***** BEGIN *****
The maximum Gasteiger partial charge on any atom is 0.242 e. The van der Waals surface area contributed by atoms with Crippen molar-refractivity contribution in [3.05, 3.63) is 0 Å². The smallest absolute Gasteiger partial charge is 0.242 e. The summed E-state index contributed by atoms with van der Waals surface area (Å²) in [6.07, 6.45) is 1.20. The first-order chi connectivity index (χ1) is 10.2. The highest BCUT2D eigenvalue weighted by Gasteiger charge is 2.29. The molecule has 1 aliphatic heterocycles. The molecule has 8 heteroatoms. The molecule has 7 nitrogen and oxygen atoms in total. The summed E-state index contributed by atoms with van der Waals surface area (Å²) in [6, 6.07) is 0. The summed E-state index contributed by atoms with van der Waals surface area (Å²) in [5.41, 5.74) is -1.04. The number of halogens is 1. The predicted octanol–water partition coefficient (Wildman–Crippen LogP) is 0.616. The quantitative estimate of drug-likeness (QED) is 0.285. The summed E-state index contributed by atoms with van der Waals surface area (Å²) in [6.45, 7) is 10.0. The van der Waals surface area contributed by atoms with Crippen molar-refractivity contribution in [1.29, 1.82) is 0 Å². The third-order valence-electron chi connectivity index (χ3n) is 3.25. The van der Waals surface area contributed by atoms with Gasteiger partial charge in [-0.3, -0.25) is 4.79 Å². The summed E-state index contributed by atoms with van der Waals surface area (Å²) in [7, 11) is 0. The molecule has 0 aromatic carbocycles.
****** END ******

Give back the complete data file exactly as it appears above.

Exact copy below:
The maximum Gasteiger partial charge on any atom is 0.242 e. The van der Waals surface area contributed by atoms with Crippen molar-refractivity contribution in [3.05, 3.63) is 0 Å². The smallest absolute Gasteiger partial charge is 0.242 e. The summed E-state index contributed by atoms with van der Waals surface area (Å²) in [6.07, 6.45) is 1.20. The first-order chi connectivity index (χ1) is 10.2. The highest BCUT2D eigenvalue weighted by Gasteiger charge is 2.29. The molecule has 1 aliphatic heterocycles. The molecule has 8 heteroatoms. The molecule has 7 nitrogen and oxygen atoms in total. The summed E-state index contributed by atoms with van der Waals surface area (Å²) in [6, 6.07) is 0. The summed E-state index contributed by atoms with van der Waals surface area (Å²) in [5.41, 5.74) is -1.04. The number of halogens is 1. The predicted octanol–water partition coefficient (Wildman–Crippen LogP) is 0.616. The quantitative estimate of drug-likeness (QED) is 0.285. The summed E-state index contributed by atoms with van der Waals surface area (Å²) in [6.45, 7) is 10.0. The van der Waals surface area contributed by atoms with Crippen molar-refractivity contribution in [1.29, 1.82) is 0 Å². The third-order valence-electron chi connectivity index (χ3n) is 3.25. The van der Waals surface area contributed by atoms with Gasteiger partial charge in [-0.3, -0.25) is 4.79 Å². The summed E-state index contributed by atoms with van der Waals surface area (Å²) in [7, 11) is 0. The molecule has 0 aromatic carbocycles.